Optimizing Learning with Subgoal Labeling: Lauren Margulieux Defends her Dissertation

March 29, 2016 at 9:41 pm 1 comment

Lauren Margulieux successfully defended her dissertation Using Subgoal Learning and Self-Explanation to Improve Programming Education in March. Lauren’s been exploring subgoal labeling for improving programming education in a series of fascinating and influential papers. Subgoal labels are inserted into the steps of a worked example to explain the purpose for a set of steps.

  • At ICER 2012 (see post here), her paper showed that subgoal labels inserted into App Inventor videos led to improved learning, retention (a week later), and even transfer to new App building problems, all compared to the exact same videos without the subgoal labels. This paper was cited by Rob Moore and his students at MIT in their work developing crowdsourced subgoal labels for videos (see post here).
  • At ICER 2015 (see post here), Lauren and Briana Morrison showed that subgoal labels also improved learning for textual programming languages, but the high cognitive load of textual programming language made some forms of subgoal labeling less successful than studies in other disciplines would predict. That paper won the Chairs Award at ICER.
  • At SIGCSE 2016 (see post here), Briana presented a paper with Lauren where they showed that subgoal labeling also improved performance on Parson’s Problems.

In her dissertation work, Lauren returned to the challenges of the ICER 2015 paper: Can we make subgoal labeling even more successful? She went back to using App Inventor, to reduce the cognitive load from teaching a textual language.

She compared three different ways of using subgoal labeling.

  • In the passive condition, students were just given subgoal labels like in her first experiments.
  • In the active condition, students were given a list of subgoal labels. The worked example was segmented into sets of steps that achieved a subgoal, but the label was left blank. Students had to pick the right subgoal label each blank.
  • In the constructive condition, students were just given a blank and asked to generate a subgoal label. She had two kinds of constructive conditions. One was “guided” in that there were blanks above sets of steps. The other was “unguided” — just a long list of steps, and she asked students to write labels into margins

Lauren was building on a theory that predicted that the constructive condition would have the best learning, but would also be the hardest. She provided two scaffolds.

  • For the conditions where it made sense (i.e., not the passive condition), she provided feedback. She showed half the participants the same worked examples with experimenter labels.
  • For half the constructive participants, the label wasn’t blank. Instead there was a hint. All the steps that achieved the same subgoal were labeled “Label 1,” and all the steps that achieved a different subgoal were labelled “Label 2,” and so on.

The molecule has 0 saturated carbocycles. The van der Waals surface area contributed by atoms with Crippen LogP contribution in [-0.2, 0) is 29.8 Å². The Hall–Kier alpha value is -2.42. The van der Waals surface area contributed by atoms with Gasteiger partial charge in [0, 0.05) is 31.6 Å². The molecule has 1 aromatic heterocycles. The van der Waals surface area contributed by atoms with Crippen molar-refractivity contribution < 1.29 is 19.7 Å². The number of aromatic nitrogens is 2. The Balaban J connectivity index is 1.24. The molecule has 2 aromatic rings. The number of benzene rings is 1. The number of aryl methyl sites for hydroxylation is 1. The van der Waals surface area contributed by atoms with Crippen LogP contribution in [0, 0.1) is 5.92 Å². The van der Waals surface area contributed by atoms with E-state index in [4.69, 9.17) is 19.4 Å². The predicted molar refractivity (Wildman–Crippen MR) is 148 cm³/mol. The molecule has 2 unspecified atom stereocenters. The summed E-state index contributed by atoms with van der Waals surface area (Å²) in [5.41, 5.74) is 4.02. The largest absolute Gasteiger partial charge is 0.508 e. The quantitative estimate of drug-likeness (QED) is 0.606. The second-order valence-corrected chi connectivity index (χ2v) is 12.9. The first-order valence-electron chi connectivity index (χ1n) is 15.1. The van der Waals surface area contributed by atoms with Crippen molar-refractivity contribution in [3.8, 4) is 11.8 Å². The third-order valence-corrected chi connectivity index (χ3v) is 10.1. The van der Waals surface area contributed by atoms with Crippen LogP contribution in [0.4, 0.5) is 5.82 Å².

Here’s the big “interesting/surprising” graph from her dissertation.

Lauren-interesting-graph

As predicted, constructive was better than active or passive. What’s interesting is that the very best performance was guided constructive without hints but with feedback AND with hints but without feedback. Now that’s weird. Why would having more support (both hints and feedback) lead to worse performance?

There are several possible hypotheses for these results, and Lauren pursued one of these one step further. Maybe students developed their own cognitive model when they constructed their own labels with hints, and seeing the feedback (experimenter’s labels) created some kind of dissonance or conflict. Without hints, maybe the feedback helped them make sense of the worked example.

Lauren ran one more experiment where she contrasted getting scaffolding with the experimenter’s labels versus getting scaffolding with the student’s labels (put in all the right places in the worked example). Students who were scaffolded with their own labels performed better on later problem solving than those who were scaffolded with experimenter labels. Students scaffolded with experimenter labels did not perform better than those who did not receive any scaffolding at all. Her results support this hypothesis — the experimenter’s labels can get in the way of the understanding that the students are building.

using-learner-labels

There are several implications from Lauren’s dissertation. One is that we can do even better than just giving students labels — getting them to write them themselves is even better for learning. Feedback isn’t the most critical part of the learning when subgoal labeling, which is surprising and fascinating. Constructive subgoal labeling lends itself to an online implementation, which is the direction Lauren that is explicitly exploring. How do we build effective programming education online?

Lauren has accepted an Assistant Professor position in the Learning Technologies Division at Georgia State University. I’m so glad for her, and even happier that she’s nearby so that we can continue collaborating!

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